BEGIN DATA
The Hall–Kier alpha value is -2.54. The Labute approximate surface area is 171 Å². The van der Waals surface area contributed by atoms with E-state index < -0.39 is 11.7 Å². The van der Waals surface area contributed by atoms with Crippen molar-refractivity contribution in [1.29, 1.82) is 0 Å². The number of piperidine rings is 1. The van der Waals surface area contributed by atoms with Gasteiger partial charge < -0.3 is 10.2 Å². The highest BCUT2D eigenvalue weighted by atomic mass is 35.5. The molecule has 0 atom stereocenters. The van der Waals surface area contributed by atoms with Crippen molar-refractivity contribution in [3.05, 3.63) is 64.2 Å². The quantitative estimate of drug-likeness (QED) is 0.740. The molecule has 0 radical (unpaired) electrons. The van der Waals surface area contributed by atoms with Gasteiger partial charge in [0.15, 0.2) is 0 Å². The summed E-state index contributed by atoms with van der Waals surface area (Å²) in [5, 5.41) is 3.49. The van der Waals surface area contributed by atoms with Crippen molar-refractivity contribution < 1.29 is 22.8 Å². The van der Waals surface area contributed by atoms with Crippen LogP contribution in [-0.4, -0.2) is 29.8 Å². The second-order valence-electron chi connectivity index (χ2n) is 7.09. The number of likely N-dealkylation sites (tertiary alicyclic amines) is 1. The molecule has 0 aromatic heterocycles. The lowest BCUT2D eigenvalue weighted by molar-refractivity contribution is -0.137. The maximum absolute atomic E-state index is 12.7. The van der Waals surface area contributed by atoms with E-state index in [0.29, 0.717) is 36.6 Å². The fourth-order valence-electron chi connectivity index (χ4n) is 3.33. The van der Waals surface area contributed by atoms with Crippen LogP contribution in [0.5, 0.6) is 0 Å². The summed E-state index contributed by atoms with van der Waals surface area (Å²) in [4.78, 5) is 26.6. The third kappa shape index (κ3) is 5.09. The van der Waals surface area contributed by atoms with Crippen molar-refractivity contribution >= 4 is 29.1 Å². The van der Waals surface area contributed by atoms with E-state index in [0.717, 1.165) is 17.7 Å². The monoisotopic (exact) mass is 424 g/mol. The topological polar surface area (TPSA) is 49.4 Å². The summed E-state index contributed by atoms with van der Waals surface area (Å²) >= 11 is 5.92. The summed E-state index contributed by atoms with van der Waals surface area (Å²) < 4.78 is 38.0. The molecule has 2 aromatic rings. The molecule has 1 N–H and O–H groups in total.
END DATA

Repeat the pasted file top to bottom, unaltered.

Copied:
The Hall–Kier alpha value is -2.54. The Labute approximate surface area is 171 Å². The van der Waals surface area contributed by atoms with E-state index < -0.39 is 11.7 Å². The van der Waals surface area contributed by atoms with Crippen molar-refractivity contribution in [1.29, 1.82) is 0 Å². The number of piperidine rings is 1. The van der Waals surface area contributed by atoms with Gasteiger partial charge < -0.3 is 10.2 Å². The highest BCUT2D eigenvalue weighted by atomic mass is 35.5. The molecule has 0 atom stereocenters. The van der Waals surface area contributed by atoms with Crippen molar-refractivity contribution in [3.05, 3.63) is 64.2 Å². The quantitative estimate of drug-likeness (QED) is 0.740. The molecule has 0 radical (unpaired) electrons. The van der Waals surface area contributed by atoms with Gasteiger partial charge in [0.15, 0.2) is 0 Å². The summed E-state index contributed by atoms with van der Waals surface area (Å²) in [5, 5.41) is 3.49. The van der Waals surface area contributed by atoms with Crippen molar-refractivity contribution < 1.29 is 22.8 Å². The van der Waals surface area contributed by atoms with Crippen LogP contribution in [-0.4, -0.2) is 29.8 Å². The second-order valence-electron chi connectivity index (χ2n) is 7.09. The number of likely N-dealkylation sites (tertiary alicyclic amines) is 1. The molecule has 0 aromatic heterocycles. The lowest BCUT2D eigenvalue weighted by molar-refractivity contribution is -0.137. The maximum absolute atomic E-state index is 12.7. The van der Waals surface area contributed by atoms with E-state index in [0.29, 0.717) is 36.6 Å². The fourth-order valence-electron chi connectivity index (χ4n) is 3.33. The van der Waals surface area contributed by atoms with Crippen LogP contribution in [0.5, 0.6) is 0 Å². The summed E-state index contributed by atoms with van der Waals surface area (Å²) in [4.78, 5) is 26.6. The third kappa shape index (κ3) is 5.09. The van der Waals surface area contributed by atoms with Crippen molar-refractivity contribution >= 4 is 29.1 Å². The van der Waals surface area contributed by atoms with E-state index in [0.717, 1.165) is 17.7 Å². The monoisotopic (exact) mass is 424 g/mol. The topological polar surface area (TPSA) is 49.4 Å². The summed E-state index contributed by atoms with van der Waals surface area (Å²) >= 11 is 5.92. The summed E-state index contributed by atoms with van der Waals surface area (Å²) < 4.78 is 38.0. The molecule has 2 aromatic rings. The molecule has 1 N–H and O–H groups in total.